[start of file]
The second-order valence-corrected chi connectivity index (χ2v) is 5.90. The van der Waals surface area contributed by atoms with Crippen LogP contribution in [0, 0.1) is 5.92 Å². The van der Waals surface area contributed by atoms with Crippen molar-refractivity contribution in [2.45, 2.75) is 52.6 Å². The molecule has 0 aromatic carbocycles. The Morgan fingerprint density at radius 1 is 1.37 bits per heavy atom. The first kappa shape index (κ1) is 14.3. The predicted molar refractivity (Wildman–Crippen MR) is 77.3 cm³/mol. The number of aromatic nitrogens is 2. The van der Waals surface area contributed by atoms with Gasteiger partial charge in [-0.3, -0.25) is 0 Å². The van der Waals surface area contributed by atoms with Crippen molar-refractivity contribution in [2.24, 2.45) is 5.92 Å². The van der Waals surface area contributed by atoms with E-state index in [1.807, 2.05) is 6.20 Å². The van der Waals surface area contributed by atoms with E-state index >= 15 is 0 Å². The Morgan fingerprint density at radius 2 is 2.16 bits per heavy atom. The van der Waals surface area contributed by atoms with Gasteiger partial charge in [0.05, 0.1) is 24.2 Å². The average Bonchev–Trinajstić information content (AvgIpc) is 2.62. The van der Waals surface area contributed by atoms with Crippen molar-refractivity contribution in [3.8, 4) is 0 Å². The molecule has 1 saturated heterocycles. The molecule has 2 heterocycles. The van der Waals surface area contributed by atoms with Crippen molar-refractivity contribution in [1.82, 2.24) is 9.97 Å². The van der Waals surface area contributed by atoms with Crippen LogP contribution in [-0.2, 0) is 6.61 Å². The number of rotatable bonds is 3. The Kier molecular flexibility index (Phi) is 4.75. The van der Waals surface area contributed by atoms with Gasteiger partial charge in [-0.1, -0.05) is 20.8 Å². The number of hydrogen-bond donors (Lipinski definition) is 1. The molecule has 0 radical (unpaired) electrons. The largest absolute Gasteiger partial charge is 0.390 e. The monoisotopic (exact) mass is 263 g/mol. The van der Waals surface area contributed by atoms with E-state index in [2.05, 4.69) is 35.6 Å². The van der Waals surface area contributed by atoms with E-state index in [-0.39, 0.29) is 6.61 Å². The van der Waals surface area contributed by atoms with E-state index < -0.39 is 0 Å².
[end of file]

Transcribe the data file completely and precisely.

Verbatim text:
The second-order valence-corrected chi connectivity index (χ2v) is 5.90. The van der Waals surface area contributed by atoms with Crippen LogP contribution in [0, 0.1) is 5.92 Å². The van der Waals surface area contributed by atoms with Crippen molar-refractivity contribution in [2.45, 2.75) is 52.6 Å². The molecule has 0 aromatic carbocycles. The Morgan fingerprint density at radius 1 is 1.37 bits per heavy atom. The first kappa shape index (κ1) is 14.3. The predicted molar refractivity (Wildman–Crippen MR) is 77.3 cm³/mol. The number of aromatic nitrogens is 2. The van der Waals surface area contributed by atoms with Gasteiger partial charge in [-0.3, -0.25) is 0 Å². The van der Waals surface area contributed by atoms with Crippen molar-refractivity contribution in [2.24, 2.45) is 5.92 Å². The van der Waals surface area contributed by atoms with E-state index in [1.807, 2.05) is 6.20 Å². The van der Waals surface area contributed by atoms with E-state index >= 15 is 0 Å². The Morgan fingerprint density at radius 2 is 2.16 bits per heavy atom. The van der Waals surface area contributed by atoms with Gasteiger partial charge in [0.05, 0.1) is 24.2 Å². The average Bonchev–Trinajstić information content (AvgIpc) is 2.62. The van der Waals surface area contributed by atoms with Crippen molar-refractivity contribution in [3.8, 4) is 0 Å². The molecule has 1 saturated heterocycles. The molecule has 2 heterocycles. The van der Waals surface area contributed by atoms with Crippen molar-refractivity contribution in [1.82, 2.24) is 9.97 Å². The van der Waals surface area contributed by atoms with Crippen LogP contribution in [-0.2, 0) is 6.61 Å². The number of rotatable bonds is 3. The Kier molecular flexibility index (Phi) is 4.75. The van der Waals surface area contributed by atoms with Gasteiger partial charge in [-0.1, -0.05) is 20.8 Å². The number of hydrogen-bond donors (Lipinski definition) is 1. The molecule has 0 radical (unpaired) electrons. The largest absolute Gasteiger partial charge is 0.390 e. The monoisotopic (exact) mass is 263 g/mol. The van der Waals surface area contributed by atoms with E-state index in [2.05, 4.69) is 35.6 Å². The van der Waals surface area contributed by atoms with E-state index in [-0.39, 0.29) is 6.61 Å². The van der Waals surface area contributed by atoms with E-state index < -0.39 is 0 Å².